May 12, 1928
Directed by Buster Keaton and Charles Reisner
The day before, he got the dreaded news. His production company was finished. He would no longer be able to make independent movies. Silent movies themselves were, as everyone could tell, a dying medium. At 32, his career was over. And since this career was the only thing he had done since he was an infant, this meant his life was over.
With nothing to lose, he decided to go for it. He had survived a near-death experience performing stunts many times before, but this would be the biggest and most dangerous stunt yet. It was built and ready to go. There would be no tests or safety measures. It was all or nothing. It wasn’t even a stunt that would require a death-defying feat of athleticism. He merely had to be in the right place at the right time, and not an inch out of place. When the moment came, and the film was rolling, the co-director and cameraman refused to watch. He stood on the green. The crew let it go, and it fell.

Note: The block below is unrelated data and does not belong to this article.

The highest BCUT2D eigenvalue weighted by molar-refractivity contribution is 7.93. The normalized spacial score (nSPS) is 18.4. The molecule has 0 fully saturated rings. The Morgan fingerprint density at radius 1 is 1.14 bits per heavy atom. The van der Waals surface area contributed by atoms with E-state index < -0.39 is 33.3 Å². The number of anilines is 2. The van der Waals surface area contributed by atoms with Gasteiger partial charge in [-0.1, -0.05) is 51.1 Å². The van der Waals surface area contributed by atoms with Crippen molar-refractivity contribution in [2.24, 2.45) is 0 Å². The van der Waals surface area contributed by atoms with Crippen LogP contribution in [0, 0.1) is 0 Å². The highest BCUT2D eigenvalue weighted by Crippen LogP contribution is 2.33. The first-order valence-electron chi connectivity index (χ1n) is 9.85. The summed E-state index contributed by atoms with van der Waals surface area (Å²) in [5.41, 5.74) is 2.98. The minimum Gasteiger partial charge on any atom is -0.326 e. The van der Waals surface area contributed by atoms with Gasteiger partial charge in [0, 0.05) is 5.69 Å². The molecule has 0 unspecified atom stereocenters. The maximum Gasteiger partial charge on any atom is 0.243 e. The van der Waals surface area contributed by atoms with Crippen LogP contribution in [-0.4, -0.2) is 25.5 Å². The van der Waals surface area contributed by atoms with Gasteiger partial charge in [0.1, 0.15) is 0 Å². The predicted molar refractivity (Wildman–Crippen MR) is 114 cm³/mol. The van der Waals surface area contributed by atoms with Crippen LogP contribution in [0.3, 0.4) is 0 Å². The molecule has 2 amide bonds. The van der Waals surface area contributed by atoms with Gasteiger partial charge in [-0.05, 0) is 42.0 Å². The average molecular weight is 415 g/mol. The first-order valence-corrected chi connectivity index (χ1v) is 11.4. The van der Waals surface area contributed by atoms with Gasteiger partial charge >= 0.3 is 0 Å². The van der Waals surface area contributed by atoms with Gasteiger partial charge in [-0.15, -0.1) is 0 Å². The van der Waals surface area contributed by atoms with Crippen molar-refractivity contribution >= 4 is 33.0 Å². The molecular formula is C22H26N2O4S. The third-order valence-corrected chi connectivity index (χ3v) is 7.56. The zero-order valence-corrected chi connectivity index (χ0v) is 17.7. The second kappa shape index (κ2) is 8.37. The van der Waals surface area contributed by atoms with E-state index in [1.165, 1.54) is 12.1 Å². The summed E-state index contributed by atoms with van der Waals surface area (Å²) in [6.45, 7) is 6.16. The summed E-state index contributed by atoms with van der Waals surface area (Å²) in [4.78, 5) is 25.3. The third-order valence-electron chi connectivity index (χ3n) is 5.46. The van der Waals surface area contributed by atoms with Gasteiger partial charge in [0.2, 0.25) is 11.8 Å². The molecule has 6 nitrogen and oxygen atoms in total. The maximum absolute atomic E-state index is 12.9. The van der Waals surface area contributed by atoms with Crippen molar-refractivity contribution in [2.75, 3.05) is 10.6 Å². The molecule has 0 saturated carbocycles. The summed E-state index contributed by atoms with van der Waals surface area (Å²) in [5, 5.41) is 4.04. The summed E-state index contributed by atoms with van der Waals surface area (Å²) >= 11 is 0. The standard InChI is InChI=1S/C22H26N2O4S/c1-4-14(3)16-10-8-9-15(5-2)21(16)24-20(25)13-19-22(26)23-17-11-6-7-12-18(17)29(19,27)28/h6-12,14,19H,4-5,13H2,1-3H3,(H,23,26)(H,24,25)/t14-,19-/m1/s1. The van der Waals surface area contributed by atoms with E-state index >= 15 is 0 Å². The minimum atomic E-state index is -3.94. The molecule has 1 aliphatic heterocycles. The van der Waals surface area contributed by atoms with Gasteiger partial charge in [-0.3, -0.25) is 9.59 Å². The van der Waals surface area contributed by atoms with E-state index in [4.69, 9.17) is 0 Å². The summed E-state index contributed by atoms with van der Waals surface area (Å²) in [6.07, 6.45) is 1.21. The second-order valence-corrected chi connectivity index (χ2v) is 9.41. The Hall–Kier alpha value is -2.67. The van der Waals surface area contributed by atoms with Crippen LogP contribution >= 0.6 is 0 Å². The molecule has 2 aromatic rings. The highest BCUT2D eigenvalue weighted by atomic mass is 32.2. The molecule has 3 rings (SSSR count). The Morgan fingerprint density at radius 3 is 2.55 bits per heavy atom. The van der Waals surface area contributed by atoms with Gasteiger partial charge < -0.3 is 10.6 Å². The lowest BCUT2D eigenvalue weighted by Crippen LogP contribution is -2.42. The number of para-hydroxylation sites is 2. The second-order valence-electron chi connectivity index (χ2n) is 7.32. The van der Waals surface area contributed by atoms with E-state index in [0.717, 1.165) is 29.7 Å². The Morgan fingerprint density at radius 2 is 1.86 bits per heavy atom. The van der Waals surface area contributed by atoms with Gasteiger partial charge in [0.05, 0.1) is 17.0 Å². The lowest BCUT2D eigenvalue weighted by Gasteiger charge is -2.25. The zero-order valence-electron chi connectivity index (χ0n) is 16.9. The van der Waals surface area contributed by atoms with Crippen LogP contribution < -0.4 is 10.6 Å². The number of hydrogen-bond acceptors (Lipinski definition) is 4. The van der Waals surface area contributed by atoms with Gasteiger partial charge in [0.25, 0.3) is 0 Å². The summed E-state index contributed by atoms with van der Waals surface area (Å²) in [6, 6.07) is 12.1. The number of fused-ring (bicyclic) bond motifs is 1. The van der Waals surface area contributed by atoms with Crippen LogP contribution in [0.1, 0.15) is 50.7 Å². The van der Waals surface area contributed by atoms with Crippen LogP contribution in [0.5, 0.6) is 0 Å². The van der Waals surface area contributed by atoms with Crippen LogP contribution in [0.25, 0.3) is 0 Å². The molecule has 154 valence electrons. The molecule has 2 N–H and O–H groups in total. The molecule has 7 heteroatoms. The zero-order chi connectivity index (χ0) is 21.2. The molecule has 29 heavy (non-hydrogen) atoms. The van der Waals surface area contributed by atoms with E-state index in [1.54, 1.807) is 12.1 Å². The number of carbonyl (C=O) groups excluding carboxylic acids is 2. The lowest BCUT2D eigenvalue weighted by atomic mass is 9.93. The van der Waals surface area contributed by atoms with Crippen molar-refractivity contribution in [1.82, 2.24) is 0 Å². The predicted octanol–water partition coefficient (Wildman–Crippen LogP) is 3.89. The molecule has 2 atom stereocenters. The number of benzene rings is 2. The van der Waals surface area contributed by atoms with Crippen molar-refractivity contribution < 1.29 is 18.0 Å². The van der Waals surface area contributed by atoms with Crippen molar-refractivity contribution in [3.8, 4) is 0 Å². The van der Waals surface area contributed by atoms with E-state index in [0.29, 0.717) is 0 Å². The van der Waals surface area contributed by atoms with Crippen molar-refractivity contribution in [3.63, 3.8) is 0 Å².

And he was still there. He looks behind him, runs off in alarm, and finishes the five-second shot with aplomb. But merely having survived is not enough. He must still confront Nature in her most powerful form – the hurricane. The world has crashed around him and now he must run into a wind that sweeps the ground away from him. Yet despite the unrelenting power of the storm, he keeps his head, rescues the girl, and proves to his father that he is a man.
It’s a miracle he survived, but it’s a miracle that any of us are here, living on the Earth and breathing this air. We have already survived. It’s time to run through the hurricane and rescue the girl.